What does Liu Xiaobo’s awarding of the Nobel Peace Prize mean for China?

Posted: October 8th, 2010 | Tags: , , , | No Comments »

The Nobel Committee in Oslo today awarded the 2010 Nobel Peace Prize to jailed Chinese dissident Liu Xiaobo (刘晓波). Previous winners from Asia have included Burma political activist Aung San Suu Kyi and South Korea president Kim Dae-jung.

Liu was favourite to receive the award ever since an Irish bookmaker began paying out on him days before the announcement. The human rights activist has served two out of an 11-year prison sentence for co-authoring Charter 08, a petition that called for sweeping political reform. When Liu’s odds-on status emerged, the Chinese government began applying pressure on the Nobel organisation by accusing it of hypocrisy. Awarding the prize to Liu would contravene Alfred Nobel’s founding principles, it argued. But as time ticked down towards the announcement, the government’s tone became aggressive. It warned Norway that their thriving relationship would be threatened if Liu won the prize.

Now that Liu has won the Peace Prize, what does that mean for China? The starting point would be to look at why he won it. The Nobel Committee said: “For over two decades, Liu Xiaobo has been a strong spokesman for the application of fundamental human rights also in China.” China’s appalling human rights record has been in the shadow for the past few years – around the time markets worldwide were rocked by recession. The importance of China to the global economy means criticism of its human rights has dampened as leaders seek to tap into the huge market.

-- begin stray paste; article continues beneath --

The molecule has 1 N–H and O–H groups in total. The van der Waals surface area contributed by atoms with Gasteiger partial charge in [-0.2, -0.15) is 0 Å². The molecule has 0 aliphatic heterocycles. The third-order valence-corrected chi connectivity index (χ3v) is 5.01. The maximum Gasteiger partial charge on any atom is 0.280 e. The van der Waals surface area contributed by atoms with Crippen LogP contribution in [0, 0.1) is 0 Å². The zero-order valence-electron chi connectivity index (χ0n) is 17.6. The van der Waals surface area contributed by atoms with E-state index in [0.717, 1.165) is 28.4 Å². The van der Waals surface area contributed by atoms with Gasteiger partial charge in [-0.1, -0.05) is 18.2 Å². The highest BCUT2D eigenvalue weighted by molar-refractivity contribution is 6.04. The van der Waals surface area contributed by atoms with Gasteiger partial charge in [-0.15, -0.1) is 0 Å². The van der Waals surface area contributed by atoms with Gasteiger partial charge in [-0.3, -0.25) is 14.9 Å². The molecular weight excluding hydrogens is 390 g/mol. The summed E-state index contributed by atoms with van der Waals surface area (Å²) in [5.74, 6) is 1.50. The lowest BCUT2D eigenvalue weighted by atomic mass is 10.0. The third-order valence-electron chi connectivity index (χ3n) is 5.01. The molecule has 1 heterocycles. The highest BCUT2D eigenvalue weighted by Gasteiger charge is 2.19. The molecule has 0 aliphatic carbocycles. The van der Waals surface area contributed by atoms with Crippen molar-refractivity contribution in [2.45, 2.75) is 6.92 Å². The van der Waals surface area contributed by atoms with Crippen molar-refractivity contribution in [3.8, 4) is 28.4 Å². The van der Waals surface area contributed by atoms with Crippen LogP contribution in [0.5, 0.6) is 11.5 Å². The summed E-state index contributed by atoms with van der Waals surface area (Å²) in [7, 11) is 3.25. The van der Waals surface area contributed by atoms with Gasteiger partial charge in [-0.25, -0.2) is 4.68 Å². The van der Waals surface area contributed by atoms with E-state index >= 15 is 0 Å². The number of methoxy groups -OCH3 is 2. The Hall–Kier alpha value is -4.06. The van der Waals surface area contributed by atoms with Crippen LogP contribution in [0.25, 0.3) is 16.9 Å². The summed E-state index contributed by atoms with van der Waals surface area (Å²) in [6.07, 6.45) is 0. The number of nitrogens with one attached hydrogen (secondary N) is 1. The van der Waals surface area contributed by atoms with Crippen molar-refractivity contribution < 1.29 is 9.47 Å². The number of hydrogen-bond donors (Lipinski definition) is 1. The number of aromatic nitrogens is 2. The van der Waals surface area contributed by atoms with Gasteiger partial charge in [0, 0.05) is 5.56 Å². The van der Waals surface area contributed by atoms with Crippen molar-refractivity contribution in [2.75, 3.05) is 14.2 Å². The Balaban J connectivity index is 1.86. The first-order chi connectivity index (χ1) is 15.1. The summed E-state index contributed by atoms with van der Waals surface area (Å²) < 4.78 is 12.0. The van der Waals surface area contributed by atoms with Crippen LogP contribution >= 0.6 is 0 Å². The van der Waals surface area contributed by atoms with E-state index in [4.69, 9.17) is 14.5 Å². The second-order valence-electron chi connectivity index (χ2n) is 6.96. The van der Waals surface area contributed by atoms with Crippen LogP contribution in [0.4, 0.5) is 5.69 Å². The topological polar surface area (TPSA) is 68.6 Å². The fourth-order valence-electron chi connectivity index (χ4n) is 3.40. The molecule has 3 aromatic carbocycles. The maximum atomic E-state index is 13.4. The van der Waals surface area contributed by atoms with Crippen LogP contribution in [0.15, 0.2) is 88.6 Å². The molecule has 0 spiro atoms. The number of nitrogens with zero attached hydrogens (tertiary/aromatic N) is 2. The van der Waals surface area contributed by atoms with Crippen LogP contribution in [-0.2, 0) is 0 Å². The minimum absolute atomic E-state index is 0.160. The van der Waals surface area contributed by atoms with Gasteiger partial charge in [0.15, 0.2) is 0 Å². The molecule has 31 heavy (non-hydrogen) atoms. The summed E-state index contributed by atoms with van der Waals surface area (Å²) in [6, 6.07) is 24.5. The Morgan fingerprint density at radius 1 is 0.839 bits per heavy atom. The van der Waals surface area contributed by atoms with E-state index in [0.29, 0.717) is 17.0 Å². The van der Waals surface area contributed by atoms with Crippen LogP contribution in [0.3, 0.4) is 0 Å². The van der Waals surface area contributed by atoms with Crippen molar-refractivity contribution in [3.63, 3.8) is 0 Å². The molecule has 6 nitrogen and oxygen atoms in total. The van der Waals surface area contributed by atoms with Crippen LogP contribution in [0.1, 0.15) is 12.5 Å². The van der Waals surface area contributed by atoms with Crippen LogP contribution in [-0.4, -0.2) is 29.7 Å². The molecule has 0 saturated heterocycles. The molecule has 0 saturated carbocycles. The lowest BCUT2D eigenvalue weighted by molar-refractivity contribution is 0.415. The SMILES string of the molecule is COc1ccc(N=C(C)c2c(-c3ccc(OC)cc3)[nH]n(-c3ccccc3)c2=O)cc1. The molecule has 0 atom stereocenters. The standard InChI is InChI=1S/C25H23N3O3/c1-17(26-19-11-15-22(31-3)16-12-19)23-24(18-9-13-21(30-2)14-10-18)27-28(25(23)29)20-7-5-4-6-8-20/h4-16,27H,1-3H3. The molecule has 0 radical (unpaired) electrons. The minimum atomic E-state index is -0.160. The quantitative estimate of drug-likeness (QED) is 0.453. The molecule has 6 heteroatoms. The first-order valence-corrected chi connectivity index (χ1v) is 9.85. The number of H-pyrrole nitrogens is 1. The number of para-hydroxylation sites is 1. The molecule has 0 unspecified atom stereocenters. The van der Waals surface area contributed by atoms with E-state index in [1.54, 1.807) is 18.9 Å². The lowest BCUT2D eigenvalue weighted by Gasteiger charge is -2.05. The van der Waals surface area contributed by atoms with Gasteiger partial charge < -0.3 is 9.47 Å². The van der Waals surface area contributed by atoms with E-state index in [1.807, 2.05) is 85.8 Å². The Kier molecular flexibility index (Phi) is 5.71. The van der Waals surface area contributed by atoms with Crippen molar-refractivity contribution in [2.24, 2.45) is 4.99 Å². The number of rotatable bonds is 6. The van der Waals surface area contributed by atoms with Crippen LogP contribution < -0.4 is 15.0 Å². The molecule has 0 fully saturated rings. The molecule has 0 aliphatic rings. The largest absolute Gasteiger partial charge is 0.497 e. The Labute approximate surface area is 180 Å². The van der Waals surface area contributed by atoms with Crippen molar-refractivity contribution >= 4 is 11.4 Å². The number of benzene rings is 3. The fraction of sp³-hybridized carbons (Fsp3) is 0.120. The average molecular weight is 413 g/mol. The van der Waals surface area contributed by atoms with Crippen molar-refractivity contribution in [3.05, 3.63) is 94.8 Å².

At the same time, China has become emboldened by its growing clout. A foreign policy best characterised as a charm offensive has been replaced with an increasingly assertive, downright bullish stance on delicate matters. Its indignation at Norway and the Nobel Committee is the latest in a series of swipes at fairly innocuous parties. In the past year, it has clashed with the Melbourne Film Festival and the Frankfurt Book Fair, hardly the type of existential threats that China conjures up to stir nationalism.

The Nobel Committee’s award sends two clear messages to China. The first is its current propensity to bully nations into submission is not going to fly. China claims its rise is benevolent and for the ultimate benefit of the world. Its jingoistic actions have spoken otherwise. The second is that human rights are still on the agenda. As long as abuses like Liu Xiaobo’s detainment continue, no amount of economic growth will make anyone believe China’s claim to be a civilised power.

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